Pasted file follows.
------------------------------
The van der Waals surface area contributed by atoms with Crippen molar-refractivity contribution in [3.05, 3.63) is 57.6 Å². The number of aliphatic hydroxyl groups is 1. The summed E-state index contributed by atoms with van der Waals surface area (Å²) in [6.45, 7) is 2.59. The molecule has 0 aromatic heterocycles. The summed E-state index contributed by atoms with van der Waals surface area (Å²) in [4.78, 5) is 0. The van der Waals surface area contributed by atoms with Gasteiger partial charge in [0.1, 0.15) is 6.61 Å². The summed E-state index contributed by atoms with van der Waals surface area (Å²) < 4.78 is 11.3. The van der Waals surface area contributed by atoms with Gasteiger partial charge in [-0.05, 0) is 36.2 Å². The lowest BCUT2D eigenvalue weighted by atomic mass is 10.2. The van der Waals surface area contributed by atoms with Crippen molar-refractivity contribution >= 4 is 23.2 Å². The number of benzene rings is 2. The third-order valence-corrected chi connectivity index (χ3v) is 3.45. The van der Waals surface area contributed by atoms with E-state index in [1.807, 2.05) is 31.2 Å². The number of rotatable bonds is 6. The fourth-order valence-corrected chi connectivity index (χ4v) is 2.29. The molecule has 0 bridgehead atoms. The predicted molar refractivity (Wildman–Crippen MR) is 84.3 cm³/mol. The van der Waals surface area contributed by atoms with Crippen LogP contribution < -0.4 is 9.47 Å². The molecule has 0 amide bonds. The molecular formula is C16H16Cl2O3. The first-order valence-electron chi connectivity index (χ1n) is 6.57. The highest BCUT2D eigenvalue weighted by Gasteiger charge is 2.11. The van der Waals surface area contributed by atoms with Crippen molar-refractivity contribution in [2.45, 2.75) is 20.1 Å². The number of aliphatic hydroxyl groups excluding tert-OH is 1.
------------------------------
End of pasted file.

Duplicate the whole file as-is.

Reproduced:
The van der Waals surface area contributed by atoms with Crippen molar-refractivity contribution in [3.05, 3.63) is 57.6 Å². The number of aliphatic hydroxyl groups is 1. The summed E-state index contributed by atoms with van der Waals surface area (Å²) in [6.45, 7) is 2.59. The molecule has 0 aromatic heterocycles. The summed E-state index contributed by atoms with van der Waals surface area (Å²) in [4.78, 5) is 0. The van der Waals surface area contributed by atoms with Gasteiger partial charge in [0.1, 0.15) is 6.61 Å². The summed E-state index contributed by atoms with van der Waals surface area (Å²) < 4.78 is 11.3. The van der Waals surface area contributed by atoms with Gasteiger partial charge in [-0.05, 0) is 36.2 Å². The lowest BCUT2D eigenvalue weighted by atomic mass is 10.2. The van der Waals surface area contributed by atoms with Crippen molar-refractivity contribution >= 4 is 23.2 Å². The number of benzene rings is 2. The third-order valence-corrected chi connectivity index (χ3v) is 3.45. The van der Waals surface area contributed by atoms with E-state index in [1.807, 2.05) is 31.2 Å². The number of rotatable bonds is 6. The fourth-order valence-corrected chi connectivity index (χ4v) is 2.29. The molecule has 0 bridgehead atoms. The predicted molar refractivity (Wildman–Crippen MR) is 84.3 cm³/mol. The van der Waals surface area contributed by atoms with Crippen LogP contribution < -0.4 is 9.47 Å². The molecule has 0 amide bonds. The molecular formula is C16H16Cl2O3. The first-order valence-electron chi connectivity index (χ1n) is 6.57. The highest BCUT2D eigenvalue weighted by Gasteiger charge is 2.11. The van der Waals surface area contributed by atoms with Crippen molar-refractivity contribution in [2.45, 2.75) is 20.1 Å². The number of aliphatic hydroxyl groups excluding tert-OH is 1.